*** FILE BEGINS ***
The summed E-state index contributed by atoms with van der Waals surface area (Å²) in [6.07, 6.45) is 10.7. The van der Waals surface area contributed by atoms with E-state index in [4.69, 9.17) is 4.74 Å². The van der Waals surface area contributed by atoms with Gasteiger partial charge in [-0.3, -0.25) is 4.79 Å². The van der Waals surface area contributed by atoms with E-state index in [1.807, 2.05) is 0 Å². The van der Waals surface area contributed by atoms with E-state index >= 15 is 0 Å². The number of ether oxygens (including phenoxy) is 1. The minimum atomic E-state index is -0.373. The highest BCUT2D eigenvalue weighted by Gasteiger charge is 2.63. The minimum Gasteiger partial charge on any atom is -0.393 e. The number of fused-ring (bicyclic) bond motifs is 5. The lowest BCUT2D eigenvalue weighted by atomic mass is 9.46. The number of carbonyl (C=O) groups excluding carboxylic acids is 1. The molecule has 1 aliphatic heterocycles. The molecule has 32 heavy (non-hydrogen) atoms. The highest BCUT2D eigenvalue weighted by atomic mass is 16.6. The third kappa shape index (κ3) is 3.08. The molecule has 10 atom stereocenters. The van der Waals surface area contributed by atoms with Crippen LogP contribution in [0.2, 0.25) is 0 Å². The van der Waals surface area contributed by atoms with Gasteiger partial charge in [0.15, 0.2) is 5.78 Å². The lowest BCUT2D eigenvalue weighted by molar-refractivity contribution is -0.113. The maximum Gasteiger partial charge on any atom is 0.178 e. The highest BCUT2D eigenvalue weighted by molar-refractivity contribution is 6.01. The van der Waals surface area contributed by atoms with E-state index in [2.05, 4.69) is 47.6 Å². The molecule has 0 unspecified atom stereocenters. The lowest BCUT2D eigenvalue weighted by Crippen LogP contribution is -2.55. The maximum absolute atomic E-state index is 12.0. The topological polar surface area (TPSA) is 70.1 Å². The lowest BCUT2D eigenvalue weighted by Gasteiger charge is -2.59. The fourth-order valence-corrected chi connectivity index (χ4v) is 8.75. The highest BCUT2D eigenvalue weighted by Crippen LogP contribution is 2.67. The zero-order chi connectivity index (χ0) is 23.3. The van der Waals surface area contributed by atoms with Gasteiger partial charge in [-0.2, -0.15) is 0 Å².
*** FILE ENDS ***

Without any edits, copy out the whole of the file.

The summed E-state index contributed by atoms with van der Waals surface area (Å²) in [6.07, 6.45) is 10.7. The van der Waals surface area contributed by atoms with E-state index in [4.69, 9.17) is 4.74 Å². The van der Waals surface area contributed by atoms with Gasteiger partial charge in [-0.3, -0.25) is 4.79 Å². The van der Waals surface area contributed by atoms with E-state index in [1.807, 2.05) is 0 Å². The van der Waals surface area contributed by atoms with E-state index >= 15 is 0 Å². The number of ether oxygens (including phenoxy) is 1. The minimum atomic E-state index is -0.373. The highest BCUT2D eigenvalue weighted by Gasteiger charge is 2.63. The minimum Gasteiger partial charge on any atom is -0.393 e. The number of fused-ring (bicyclic) bond motifs is 5. The lowest BCUT2D eigenvalue weighted by atomic mass is 9.46. The number of carbonyl (C=O) groups excluding carboxylic acids is 1. The molecule has 1 aliphatic heterocycles. The molecule has 32 heavy (non-hydrogen) atoms. The highest BCUT2D eigenvalue weighted by atomic mass is 16.6. The third kappa shape index (κ3) is 3.08. The molecule has 10 atom stereocenters. The van der Waals surface area contributed by atoms with Crippen LogP contribution in [0.2, 0.25) is 0 Å². The van der Waals surface area contributed by atoms with Gasteiger partial charge in [0.15, 0.2) is 5.78 Å². The lowest BCUT2D eigenvalue weighted by molar-refractivity contribution is -0.113. The maximum Gasteiger partial charge on any atom is 0.178 e. The highest BCUT2D eigenvalue weighted by molar-refractivity contribution is 6.01. The van der Waals surface area contributed by atoms with E-state index in [2.05, 4.69) is 47.6 Å². The molecule has 0 unspecified atom stereocenters. The lowest BCUT2D eigenvalue weighted by Crippen LogP contribution is -2.55. The maximum absolute atomic E-state index is 12.0. The topological polar surface area (TPSA) is 70.1 Å². The lowest BCUT2D eigenvalue weighted by Gasteiger charge is -2.59. The fourth-order valence-corrected chi connectivity index (χ4v) is 8.75. The highest BCUT2D eigenvalue weighted by Crippen LogP contribution is 2.67. The zero-order chi connectivity index (χ0) is 23.3. The van der Waals surface area contributed by atoms with Gasteiger partial charge in [-0.2, -0.15) is 0 Å².